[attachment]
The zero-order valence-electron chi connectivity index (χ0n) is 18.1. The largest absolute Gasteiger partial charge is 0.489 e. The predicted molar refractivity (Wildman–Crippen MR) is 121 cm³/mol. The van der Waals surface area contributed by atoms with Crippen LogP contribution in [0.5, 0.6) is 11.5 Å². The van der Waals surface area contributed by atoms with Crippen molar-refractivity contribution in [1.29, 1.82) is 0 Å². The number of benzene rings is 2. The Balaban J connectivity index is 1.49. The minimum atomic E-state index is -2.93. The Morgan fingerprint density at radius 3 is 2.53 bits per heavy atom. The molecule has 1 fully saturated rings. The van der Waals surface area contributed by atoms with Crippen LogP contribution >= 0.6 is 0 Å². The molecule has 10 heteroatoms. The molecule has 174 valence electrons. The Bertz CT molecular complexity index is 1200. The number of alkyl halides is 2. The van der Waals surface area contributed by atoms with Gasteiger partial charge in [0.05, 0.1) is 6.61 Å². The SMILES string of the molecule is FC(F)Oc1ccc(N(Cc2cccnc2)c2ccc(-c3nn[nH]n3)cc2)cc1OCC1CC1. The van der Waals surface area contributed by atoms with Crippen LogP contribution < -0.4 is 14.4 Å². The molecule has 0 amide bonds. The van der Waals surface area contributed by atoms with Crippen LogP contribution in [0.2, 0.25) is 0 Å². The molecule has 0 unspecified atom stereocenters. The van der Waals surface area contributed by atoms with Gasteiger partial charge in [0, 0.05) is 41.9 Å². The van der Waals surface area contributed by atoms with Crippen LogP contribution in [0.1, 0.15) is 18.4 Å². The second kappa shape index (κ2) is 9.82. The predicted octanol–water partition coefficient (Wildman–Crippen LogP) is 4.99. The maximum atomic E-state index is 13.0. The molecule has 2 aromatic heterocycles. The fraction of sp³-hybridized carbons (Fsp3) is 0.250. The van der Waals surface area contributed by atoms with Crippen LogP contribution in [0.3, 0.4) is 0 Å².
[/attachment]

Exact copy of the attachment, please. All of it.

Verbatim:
The zero-order valence-electron chi connectivity index (χ0n) is 18.1. The largest absolute Gasteiger partial charge is 0.489 e. The predicted molar refractivity (Wildman–Crippen MR) is 121 cm³/mol. The van der Waals surface area contributed by atoms with Crippen LogP contribution in [0.5, 0.6) is 11.5 Å². The van der Waals surface area contributed by atoms with Crippen molar-refractivity contribution in [1.29, 1.82) is 0 Å². The number of benzene rings is 2. The Balaban J connectivity index is 1.49. The minimum atomic E-state index is -2.93. The Morgan fingerprint density at radius 3 is 2.53 bits per heavy atom. The molecule has 1 fully saturated rings. The van der Waals surface area contributed by atoms with Crippen LogP contribution >= 0.6 is 0 Å². The molecule has 10 heteroatoms. The molecule has 174 valence electrons. The Bertz CT molecular complexity index is 1200. The number of alkyl halides is 2. The van der Waals surface area contributed by atoms with Gasteiger partial charge in [0.05, 0.1) is 6.61 Å². The SMILES string of the molecule is FC(F)Oc1ccc(N(Cc2cccnc2)c2ccc(-c3nn[nH]n3)cc2)cc1OCC1CC1. The van der Waals surface area contributed by atoms with Crippen LogP contribution < -0.4 is 14.4 Å². The molecule has 0 amide bonds. The van der Waals surface area contributed by atoms with Crippen LogP contribution in [0.2, 0.25) is 0 Å². The molecule has 0 unspecified atom stereocenters. The van der Waals surface area contributed by atoms with Gasteiger partial charge in [0, 0.05) is 41.9 Å². The van der Waals surface area contributed by atoms with Crippen LogP contribution in [0.1, 0.15) is 18.4 Å². The second kappa shape index (κ2) is 9.82. The predicted octanol–water partition coefficient (Wildman–Crippen LogP) is 4.99. The maximum atomic E-state index is 13.0. The molecule has 2 aromatic heterocycles. The fraction of sp³-hybridized carbons (Fsp3) is 0.250. The van der Waals surface area contributed by atoms with Crippen LogP contribution in [0.3, 0.4) is 0 Å².